« 上一页继续 »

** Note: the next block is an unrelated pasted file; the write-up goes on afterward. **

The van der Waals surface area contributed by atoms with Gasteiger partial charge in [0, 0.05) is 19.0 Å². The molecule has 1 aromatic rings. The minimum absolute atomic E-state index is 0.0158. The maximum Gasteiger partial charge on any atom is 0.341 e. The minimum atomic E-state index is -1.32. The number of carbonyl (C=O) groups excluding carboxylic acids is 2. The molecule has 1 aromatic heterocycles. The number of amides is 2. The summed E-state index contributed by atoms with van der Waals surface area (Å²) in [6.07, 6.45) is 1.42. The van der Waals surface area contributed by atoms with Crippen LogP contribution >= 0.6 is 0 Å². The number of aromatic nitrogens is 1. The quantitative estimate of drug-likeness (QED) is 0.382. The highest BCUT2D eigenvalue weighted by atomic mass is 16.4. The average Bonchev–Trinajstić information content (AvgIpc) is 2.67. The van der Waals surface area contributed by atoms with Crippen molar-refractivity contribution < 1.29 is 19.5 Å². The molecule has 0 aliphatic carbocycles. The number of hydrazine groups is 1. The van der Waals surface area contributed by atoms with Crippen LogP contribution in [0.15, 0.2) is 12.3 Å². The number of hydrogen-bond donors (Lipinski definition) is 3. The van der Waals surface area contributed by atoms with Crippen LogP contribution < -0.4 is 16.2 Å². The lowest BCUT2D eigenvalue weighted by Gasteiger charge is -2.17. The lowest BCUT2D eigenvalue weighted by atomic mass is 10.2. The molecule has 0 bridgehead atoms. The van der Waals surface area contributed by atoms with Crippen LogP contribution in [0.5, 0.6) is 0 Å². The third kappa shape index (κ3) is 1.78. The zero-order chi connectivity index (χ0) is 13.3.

u You have told us of no morning yet,” cried Clinch. “ISquire's gamekeeper would have given a fair price for the mean the morning when I rode through the field in the carcase to feed the hounds. But old Harrison was an odd afternoon :-on that morning I took Polly down to the one. Ah! we've got a mort of regular doctors in the pa. King's Head, according to orders, as master was going over rish now, besides the poticary, and I dare say they may do to Romford to look at Squire Preston's hunter that was well enough for Christians, and such like, but I reckon took ill; but it seems that just as he got to Woodly-end, I there's ne'er a one of 'em could stop the glanders in a hors down came Polly, and a terrible fall by all accounts it was like Mr. Harrison." However, master wasn't much hurt, but we saw something Adam having finished his narrative, Clinch proceeded had happened by his coming home without Polly, though to question him again upon the more recent occurrences of he never said a word, but desired us all, for he kept three his life, and finding his recollection much impaired upon men besides me, to leave off work, take spades and dig a these points, he very unceremoniously gave him his disgreat hole in the yard, while he broke up the ground for missal, but not before Chilvers had slipped something into us with a pickaxe. To work we went, and in three hours his hand. “ Here's a pretty rascal," said the man of law; -, we had made a rare pit, all wondering what it could mean. « he has heard that we wanted evidence, and has trumped ? • Adam,' said he to me, when we had done, go to the up this circumstantial tale in the hope of a reward; but i paddock at the upper common where you will find Polly ; | did you observe how neatly I detected the old rogue when ! bring her here, but don't offer to get upon her back, and I began to cross-question him? Will any one believe that don't go faster than a walk.'_So I took a halter"__ he could so minutely detail an occurrence of sixty or seventy “ Was it leather or rope ?" inquired Clinch. Adam could years ago, in which, by his own account, he was no way not tell, so he proceeded. “When I got to the paddock, interested, when he cannot recollect much more recent and there was Polly, sure enough, with her knees all bloody ; important particulars of his own life?"-" The importance but as I saw she wasn't lame at all, and seemed in good of these matters," said Chilvers, " is not to be considered spirits, I put the halter in her mouth, and going back a abstractedly but relatively; at the time of poor Polly's little, so as to get a short run, I put my hand upon her death, Adam had never witnessed any exhibition more stem shoulder, and jumped upon her back."__" Jumped upon lemn and affecting ; probably had never been preseut at her back !” echoed Clinch, looking incredulously at the the death of a large animal. You seem to forget that the decrepit object before him. “Lord love you," continued tablet of the memory, like certain stones, though sufficiently Adam, “I was then as nimble as a squirrel, and as lissome soft at first to receive deep and distinct impressions, hardens as a withy. So I rode her across this here field, for there with age; and that this very induration fixes and indelibly wasn't even a stile then, nor any sign of one, and got off preserves the characters first engraved, while it prevents when we reached the high road for fear of being seen, and any future incisions, unless of a very superficial and evan. led her into our yard, where master was sitting in his escent nature. You may scratch or write upon it, and cocked hat, and the men all whispering together up in a this answers the temporary wants of age, you can no longer corner. As soon as I came in, he called out to our big fore. chisel or stamp any durable impress upon its stubbom man, “Sam,' says he, step up into my room, and bring substance. This seeming inconsistency is, in my opinion, me down the horse-pistols that I took from the French a forcible confirmation of old Adam's veracity." " A jury officer at the battle of _ I forget what place he said, but won't think so," retorted Clinch,“ and that's the only thing I know it ended with a quet, or a narde, or some such to look to.” sound ; so, I can't be much out. They glittered as he took I have given this dialogue, and old Adam Wright's exthem out of their cases, for he always cleaned them every amination, circumstantially, because every particular is Sunday morning, and as I stared first at master, as he pro- deeply fixed in my own recollection, by the fatal results of cecded to load them, putting two bullets in each--then at which the affair was speedily productive. Chilvers, as I the great hole in the ground, then'at the men all looking have mentioned, had been ill when he sallied forth to read solemn-like, and then at poor Polly, gazing in master's face, the placard announcing the shutting up of the footpath. while her knees and legs were covered with blood, I felt Upon that occasion he got wethe sat some time at Mr. my heart beat, and was all over in a fluster. When he Clinch's: his complaint, which was the gout, was driven had finished loading the pistols, he went and stood in front into his stomach, i and in spite of immediate medical advice, of the mare. Polly,' said he, I have rode thee these six- and the unremitted self-devotion of his wife, who tærer teen years over road and river, through town and country, quitted his side, he expired in ten days. Death-bed de by night and by day, through storm and sunshine, and thou scriptions are productive of no good to counteract their never made a bolt or boggle with me till now. Thou hast painful details ; they prove nothing: for whatever may be carried me over five thousand dead bodies before breakfast, gained in the sincerity of the dying person, is balanced by and twice sa ved my life ; once when the allies left us in the the diseased state which the mind generally participates lurch, and we were obliged to scamper for it; once when with the body. A man's opinions are worth nothing n. our company fell into an ambush, and only thirty men es. less they emanate from a vigorous intellect and sound caped. We must both die soon, and should I go first, frame, uninfluenced by immediate hopes or tears. Salice which I may quickly do if you give me such another it to say, that Chilvers died as he lived a philanthropist tumble, it will be a bad day's work for thee. Thou wouldst and a philosopher. not wish to be starved, and mauled, and worked to death, After the melancholy ceremonies of the funeral, which I and thy carcase given over to the nackers, wouldst thou ? took upon myself to direct, I accompanied my wife to the Polly put down her head, and rubbed it against him, and cottage, where we meant to reside for some little time, to while she was doing so, he tied a handkerchief over her offer our consolations to his relict, now a second time a eyes, and kissing her first on one side of the face and then widow. I have never been more forcibly impressed with on the other, he said : ' Polly, God bless thee;' and instantly the vanity of human learning, and the vain glory of philatired one of his pistols right into her car. She fell down, sophy, than in the instance of this uneducated female, wie gave one kick, and never moved nor moaned afterwards ; from an innate principle, or instinct of religion, althouch but I remember the tears gushed out of my eyes just as if utterly ignorant of all theological points, possessed a nas a Christian had been shot, and even big Sam looked ready tery over her mind, and a consolation under afilictions to cry as he stood over her, and said · Poor Polly!' We bu- which the most profound adept in the schoels of worldis ried her in the hole, and master told as we had worked wisdon would in vain attempt to rival. Conscious that enough for one day, and might spend the afternoon where the death of her husband was a dispensation of Providence we liked, and he was just going to fire his other pistol in under which it was perhaps guilty to repine, she set mo. the air, when he saw a crow on the top of the weathcrcock ; lutely about the suppressing of her grief, beginning by car. and, sure enough he brought her down, for he was a rare fully locking up and concealing all those artides of his shot. After all, it was a cruel thing to use a poor dumb dress and daily use, which, by recalling him suddenly ans beast in that way only for tumbling with him; and no forcibly to her recollection, might upset her pious resolu. one could tell why he buried her in the yard, when the tions ; so that upon our arrival, we found her in a franz. of mind much more calm and resigned than we had antici. ever, who had no eyes except for her poor master, whom pated. Though Chilvers never killed a bird, or caught a she was never to see more, returned grumbling to the rug. fish in his life, he had a favourite spaniel, called Juno, al. Exactly the same eager excitement and surly disappointmost as inseparable al companion as his old wliite hat; ment occurred, when the maid returned with the toast ; but the partaker of his morning rambles, and the invariable the dog, instead of contenting herself with the rug upon residuary of lus crusts at tea-time.*This faithful animal this occasion, stood before her mistress, looked wistfully his Aillow could not resolves to disiniss; but with this ex- in her face and whined, as if inquiring for her master. I ception she imagined she dad so disposed of every personal exchanged glances with my wife, and saw at once that memorial, as to be secure from too frequent a renewal of we'l mutually understood what was passing in Juno's har griefs by the sight of external objects. She was, how.mind, as well as her mistress's. Poor widowed sufferer! erer, mistaken.' We were all seated in the parlour, myself who shall describe her agony? The gush of passion and my wife endeavouring to divert the widow's thoughts overpowered all the barriers of resolution and religion, from the past, by directing them to the future management the woman predominated over the Christian, and her emo. of her little girl, and flattering ourselves that we had in. tions flowed more vehemently from the previous control to fused into her mind a more than usual serenity, when our which they had been subjected. Convulsive and hysterical attention was aroused by a barking and laughing without, sobs for some time choaked her utterance, and when she the door was thrown open, and in scampered Juno with the was able to articulate, as if anxions to excuse the violence old white hat tied upon her head, while little Fanny fol- of her grief by the virtue of its object, she turned towards lowed, shouting behind, delighted with the success of her me, and exclaimed:- Wasn't be a kind creature-every frolic l-" , Fanny ! Fanny !” cried the agonised mother; / body loved him, and even Juno, you see, cannot forget